Removing small cores of soil from your lawn reduces soil compaction and promotes root growth for healthier grass!
Technically speaking, aeration is the naturally occurring process of air exchange between the soil and its surrounding atmosphere. Practically speaking, aeration is the process of mechanically removing small plugs of thatch and soil from the lawn to improve natural soil aeration. It’s commonly called "core aeration" in the lawn service industry, and you may have heard of it as soil cultivation (coring, spiking and slicing). Most homeowners simply call it aeration.
Core aeration can help make your lawn healthier and reduce its maintenance requirements through these means:
* Improved air exchange between the soil and atmosphere.
* Enhanced soil water uptake.
* Improved fertilizer uptake and use.
* Reduced water runoff and puddling.
* Stronger turfgrass roots.
* Reduced soil compaction.
* Enhanced heat and drought stress tolerance.
* Improved resiliency and cushioning.
* Enhanced thatch breakdown.
ROOT GROWTH – Core aeration allows air, water and fertilizer to better reach the root zone. This stimulates root growth to create healthier, stronger turfgrass plants.
The type of aeration equipment can determine how effective the treatment will be. In general, turf responds best when core holes are close and deep. Equipment with hollow tines removes soil cores. Equipment with open tines divots the soil surface. Aeration equipment also varies in tine size up to 3/4 inch diameter and in depth of penetration up to 4 inches, depending on the manufacturer’s specifications.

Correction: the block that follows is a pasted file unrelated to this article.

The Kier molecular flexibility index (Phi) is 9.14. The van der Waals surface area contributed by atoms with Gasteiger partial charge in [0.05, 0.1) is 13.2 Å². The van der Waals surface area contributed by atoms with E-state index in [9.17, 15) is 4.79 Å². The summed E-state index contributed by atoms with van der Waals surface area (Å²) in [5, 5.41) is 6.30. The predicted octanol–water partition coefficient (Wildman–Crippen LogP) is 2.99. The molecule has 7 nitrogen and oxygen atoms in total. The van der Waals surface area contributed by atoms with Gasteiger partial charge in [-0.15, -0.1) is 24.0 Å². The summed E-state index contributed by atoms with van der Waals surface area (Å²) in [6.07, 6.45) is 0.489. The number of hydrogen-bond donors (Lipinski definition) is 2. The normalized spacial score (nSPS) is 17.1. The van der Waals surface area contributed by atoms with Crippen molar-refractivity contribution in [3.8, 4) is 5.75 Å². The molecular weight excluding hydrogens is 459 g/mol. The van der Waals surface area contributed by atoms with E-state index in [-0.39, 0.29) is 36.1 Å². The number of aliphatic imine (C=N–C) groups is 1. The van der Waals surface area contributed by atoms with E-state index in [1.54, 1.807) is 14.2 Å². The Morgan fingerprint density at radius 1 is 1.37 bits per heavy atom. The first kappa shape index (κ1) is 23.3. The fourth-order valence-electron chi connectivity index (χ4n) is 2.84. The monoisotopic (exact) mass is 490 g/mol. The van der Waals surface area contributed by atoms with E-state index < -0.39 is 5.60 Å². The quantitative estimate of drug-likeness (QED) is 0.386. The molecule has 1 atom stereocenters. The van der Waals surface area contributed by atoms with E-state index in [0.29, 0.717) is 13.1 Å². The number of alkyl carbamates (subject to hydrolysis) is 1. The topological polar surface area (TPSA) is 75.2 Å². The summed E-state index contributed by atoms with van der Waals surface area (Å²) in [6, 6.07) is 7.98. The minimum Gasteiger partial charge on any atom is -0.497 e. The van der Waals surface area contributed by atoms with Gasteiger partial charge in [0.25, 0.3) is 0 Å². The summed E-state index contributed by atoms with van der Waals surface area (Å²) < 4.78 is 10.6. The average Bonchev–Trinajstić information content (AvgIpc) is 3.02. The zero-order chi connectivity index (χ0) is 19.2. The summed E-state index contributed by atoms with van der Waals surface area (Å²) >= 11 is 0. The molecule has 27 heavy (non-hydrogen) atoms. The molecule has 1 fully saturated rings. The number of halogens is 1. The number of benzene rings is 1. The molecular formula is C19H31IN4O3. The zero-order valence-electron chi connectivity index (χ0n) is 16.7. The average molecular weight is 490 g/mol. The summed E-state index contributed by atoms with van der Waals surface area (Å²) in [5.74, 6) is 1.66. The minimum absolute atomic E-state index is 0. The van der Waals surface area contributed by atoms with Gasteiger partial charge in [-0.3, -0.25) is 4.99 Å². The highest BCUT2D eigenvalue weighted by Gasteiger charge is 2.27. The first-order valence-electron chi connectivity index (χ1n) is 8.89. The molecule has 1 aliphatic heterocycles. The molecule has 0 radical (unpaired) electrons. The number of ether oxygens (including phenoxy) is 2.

Compact soil prevents grass from establishing a healthy root system and keeps water and fertilizer from reaching the roots. In most home lawns, fertile topsoil may have been removed or buried during excavation of the basement or footings, forcing grass to grow in subsoil that is more compact, higher in clay content and less likely to sustain a healthy lawn. Walking, playing and mowing will compact soil and stress lawns. Raindrops and irrigation further compact the soil, reducing large air spaces where roots readily grow. Compaction is greater on heavy clay soils than on sandy soils, and it is greatest in the upper 1 to 1 1/2 inches of soil. Aeration can help relieve soil compaction, allowing your grass to grow deeper roots and make better use of water and fertilizer.
SOIL COMPACTION – Turfgrass in compacted soil (left) grows slowly, lacks vigor and becomes thin or does not grow at all. Core aeration (center) removes small cores of soil, depositing them on the surface of the turf. This improves the depth and extent of turfgrass rooting (right), and it can help save money on your water bill.
Most home lawns are subject to thatch accumulation. Left unmanaged, it impedes water, fertilizer and pesticide effectiveness. Core aeration combines soil with the thatch debris, so soil organisms are better able to break down the thatch and reduce its accumulation.
THATCH BUILDUP – Although a thin layer of thatch is beneficial, thatch accumulation should not exceed 1/2 inch. Excess thatch blocks out air, light and water from reaching root zones. Core aeration reduces thatch accumulation and minimizes its buildup.